Do you know if the Four Noble Truths are true?Alex123 wrote: And How do you know (unless you've had extraordinary, supramundane insights) that 4NT are true?
tiltbillings wrote:Do you know if the Four Noble Truths are true?Alex123 wrote: And How do you know (unless you've had extraordinary, supramundane insights) that 4NT are true?
If He didn't really live, and if He wasn't someone extraordinary, and considering dozens of spiritual traditions - then why follow His teachings at all? If one doesn't accept certain things because one knows better (that which I don't believe, is all hagiography!), then why study Buddha's teaching at all?
And How do you know (unless you've had extraordinary, supramundane insights) that 4NT are true? Maybe it was sour-grapes ramblings of someone living in 5th Century BC, India in deep poverty and talking about how desire and material goods are bad...
I hope that you see where skepticism, and undue importance given to ones own views & experiences, can lead.
Alex123 wrote:tiltbillings wrote:Do you know if the Four Noble Truths are true?Alex123 wrote: And How do you know (unless you've had extraordinary, supramundane insights) that 4NT are true?
I'd rather not answer that personal question. Please keep the discussion impersonal.
The question follows from your statement. And how do you know if I or Craig haven't had extraordinary insights? But the nice things about the ehipassiko-akāliko Dhamma is that in studying the Four Noble Truths and putting the Buddha's teachings into practice we can start to see the truth of the Buddha's and see the effects of practicing the Buddha's teachings right away. It is what the Buddha taught and I have no reason to doubt him based upon my own experience.Alex123 wrote:tiltbillings wrote:
I'd rather not answer that personal question. Please keep the discussion impersonal.
Alex123 wrote:Individual wrote:You said that sometimes old people relinquish the will to live -- without necessarily asking for death, without necessarily telling anyone. Do you see this as being the same or different from the behavior of the Jonestown suicide cult?
What Jonestown suicide cult was wrong. But I really don't think that it is appropriate to compare it to the Buddha. No one can be compared to the Buddha, and while the Buddha was awakened - they weren't.
The Buddha has relinquished his will to live...
...this would be called suicide today.
Sanghamitta wrote:Alex123 there are at least two logical fallacies in your position.
The first is the False Dilemma Fallacy. You are positing a solution to a non problem.
The second is the Negative Proof Fallacy. You are assuming that the Buddha had an intention which parallels a modern concept of suicide. And that in the absence of any proof that he held that intention you are assuming that absence as proof that he did.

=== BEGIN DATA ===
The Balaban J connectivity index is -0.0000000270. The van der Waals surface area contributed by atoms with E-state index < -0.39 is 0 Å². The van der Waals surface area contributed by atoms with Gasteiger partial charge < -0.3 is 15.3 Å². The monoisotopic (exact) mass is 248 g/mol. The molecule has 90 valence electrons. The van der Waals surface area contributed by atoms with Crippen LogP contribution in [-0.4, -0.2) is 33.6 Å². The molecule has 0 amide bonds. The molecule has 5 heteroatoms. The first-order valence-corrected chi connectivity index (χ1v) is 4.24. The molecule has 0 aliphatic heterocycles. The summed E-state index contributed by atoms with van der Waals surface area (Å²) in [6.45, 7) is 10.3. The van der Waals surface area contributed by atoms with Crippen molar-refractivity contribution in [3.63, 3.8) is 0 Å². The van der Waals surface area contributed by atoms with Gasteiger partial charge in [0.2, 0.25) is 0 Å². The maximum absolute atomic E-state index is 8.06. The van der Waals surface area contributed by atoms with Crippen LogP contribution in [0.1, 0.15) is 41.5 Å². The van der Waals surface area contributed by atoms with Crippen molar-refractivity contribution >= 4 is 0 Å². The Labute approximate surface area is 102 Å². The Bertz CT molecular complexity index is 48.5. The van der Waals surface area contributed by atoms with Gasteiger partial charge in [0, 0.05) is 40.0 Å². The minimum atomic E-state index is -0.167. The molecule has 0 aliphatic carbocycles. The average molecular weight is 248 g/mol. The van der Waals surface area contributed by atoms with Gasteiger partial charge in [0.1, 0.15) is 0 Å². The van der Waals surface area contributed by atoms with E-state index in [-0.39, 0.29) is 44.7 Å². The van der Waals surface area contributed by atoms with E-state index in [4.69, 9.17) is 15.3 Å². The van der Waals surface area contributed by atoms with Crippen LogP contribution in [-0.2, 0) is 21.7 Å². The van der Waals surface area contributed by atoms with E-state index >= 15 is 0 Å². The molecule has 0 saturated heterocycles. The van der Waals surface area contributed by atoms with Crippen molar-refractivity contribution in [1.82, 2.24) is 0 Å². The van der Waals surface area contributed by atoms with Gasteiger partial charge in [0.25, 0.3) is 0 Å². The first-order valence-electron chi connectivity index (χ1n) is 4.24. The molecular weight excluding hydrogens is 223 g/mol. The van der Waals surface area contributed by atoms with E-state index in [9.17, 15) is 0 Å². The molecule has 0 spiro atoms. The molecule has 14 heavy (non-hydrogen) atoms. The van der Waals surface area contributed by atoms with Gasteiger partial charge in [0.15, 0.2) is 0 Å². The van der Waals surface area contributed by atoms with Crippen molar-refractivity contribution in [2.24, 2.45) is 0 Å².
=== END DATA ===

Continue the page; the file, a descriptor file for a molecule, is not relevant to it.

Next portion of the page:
appicchato wrote:I can't believe I'm weighing in on this...The Buddha has relinquished his will to live...
What's wrong with that?......this would be called suicide today.
You might call it suicide, although that doesn't mean everyone else looks at it the same way...
At that time the Lord was living hemmed in by bhikkhus and bhikkhunis, by male and female lay followers, by kings and royal ministers, by sectarian teachers and their disciples, and he lived in discomfort and not at ease. Then the Lord thought: "At present I am living hemmed in by bhikkhus and bhikkhunis... by sectarian teachers and their disciples, and I live in discomfort and not at ease. Suppose I were to live alone, secluded from the crowd?"
http://www.accesstoinsight.org/tipitaka ... .irel.html
I have heard that on one occasion the Blessed One was staying near Savatthi, in Jeta's Grove, Anathapindika's monastery. Then Ven. Dabba Mallaputta went to the Blessed One and, on arrival, having bowed down to him, sat to one side. As he was sitting there he said to the Blessed One: "Now is the time for my total Unbinding, O One-Well-Gone!"
"Then do, Dabba, what you think it is now time to do."
Then Ven. Dabba Mallaputta, rising from his seat, bowed down to the Blessed One and, circling him on the right, rose up into the air and sat cross-legged in the sky, in space. Entering the fire property and emerging from it, he was totally unbound. Now, when Dabba Mallaputta rose up into the air and, sitting cross-legged in the sky, in space, entered the fire property and then emerged from it and was totally unbound, his body burned and was consumed so that neither ashes nor soot could be discerned. Just as when ghee or oil is burned and consumed, neither ashes nor soot can be discerned, in the same way, when Dabba Mallaputta rose up into the air and, sitting cross-legged in the sky, in space, entered the fire property and then emerged from it and was totally unbound, his body burned and was consumed so that neither ashes nor soot could be discerned.
http://www.accesstoinsight.org/tipitaka ... .than.html